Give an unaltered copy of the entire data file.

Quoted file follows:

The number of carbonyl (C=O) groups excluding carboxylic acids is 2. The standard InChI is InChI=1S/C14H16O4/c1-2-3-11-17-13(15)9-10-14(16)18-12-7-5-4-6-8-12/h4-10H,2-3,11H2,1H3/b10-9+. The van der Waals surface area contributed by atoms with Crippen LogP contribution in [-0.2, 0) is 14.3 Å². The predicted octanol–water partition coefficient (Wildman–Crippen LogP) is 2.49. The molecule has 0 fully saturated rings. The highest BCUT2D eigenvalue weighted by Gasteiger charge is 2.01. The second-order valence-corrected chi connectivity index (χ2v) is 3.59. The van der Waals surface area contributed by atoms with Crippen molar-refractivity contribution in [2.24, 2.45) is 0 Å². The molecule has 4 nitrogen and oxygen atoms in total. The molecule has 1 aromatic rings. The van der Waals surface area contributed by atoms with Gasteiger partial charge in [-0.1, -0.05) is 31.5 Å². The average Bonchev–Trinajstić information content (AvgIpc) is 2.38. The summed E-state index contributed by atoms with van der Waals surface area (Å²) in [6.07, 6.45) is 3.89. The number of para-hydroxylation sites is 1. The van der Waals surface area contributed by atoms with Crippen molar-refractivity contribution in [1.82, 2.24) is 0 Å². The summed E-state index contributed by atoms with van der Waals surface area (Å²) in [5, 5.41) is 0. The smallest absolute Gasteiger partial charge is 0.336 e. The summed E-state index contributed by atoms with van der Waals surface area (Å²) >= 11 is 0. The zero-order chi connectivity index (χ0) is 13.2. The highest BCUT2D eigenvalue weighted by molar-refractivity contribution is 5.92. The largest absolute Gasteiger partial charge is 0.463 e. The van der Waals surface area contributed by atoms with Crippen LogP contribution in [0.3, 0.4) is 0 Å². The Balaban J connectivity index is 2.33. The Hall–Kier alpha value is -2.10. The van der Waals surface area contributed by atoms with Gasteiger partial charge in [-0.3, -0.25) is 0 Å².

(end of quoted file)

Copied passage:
The number of carbonyl (C=O) groups excluding carboxylic acids is 2. The standard InChI is InChI=1S/C14H16O4/c1-2-3-11-17-13(15)9-10-14(16)18-12-7-5-4-6-8-12/h4-10H,2-3,11H2,1H3/b10-9+. The van der Waals surface area contributed by atoms with Crippen LogP contribution in [-0.2, 0) is 14.3 Å². The predicted octanol–water partition coefficient (Wildman–Crippen LogP) is 2.49. The molecule has 0 fully saturated rings. The highest BCUT2D eigenvalue weighted by Gasteiger charge is 2.01. The second-order valence-corrected chi connectivity index (χ2v) is 3.59. The van der Waals surface area contributed by atoms with Crippen molar-refractivity contribution in [2.24, 2.45) is 0 Å². The molecule has 4 nitrogen and oxygen atoms in total. The molecule has 1 aromatic rings. The van der Waals surface area contributed by atoms with Gasteiger partial charge in [-0.1, -0.05) is 31.5 Å². The average Bonchev–Trinajstić information content (AvgIpc) is 2.38. The summed E-state index contributed by atoms with van der Waals surface area (Å²) in [6.07, 6.45) is 3.89. The number of para-hydroxylation sites is 1. The van der Waals surface area contributed by atoms with Crippen molar-refractivity contribution in [1.82, 2.24) is 0 Å². The summed E-state index contributed by atoms with van der Waals surface area (Å²) in [5, 5.41) is 0. The smallest absolute Gasteiger partial charge is 0.336 e. The summed E-state index contributed by atoms with van der Waals surface area (Å²) >= 11 is 0. The zero-order chi connectivity index (χ0) is 13.2. The highest BCUT2D eigenvalue weighted by molar-refractivity contribution is 5.92. The largest absolute Gasteiger partial charge is 0.463 e. The van der Waals surface area contributed by atoms with Crippen LogP contribution in [0.3, 0.4) is 0 Å². The Balaban J connectivity index is 2.33. The Hall–Kier alpha value is -2.10. The van der Waals surface area contributed by atoms with Gasteiger partial charge in [-0.3, -0.25) is 0 Å².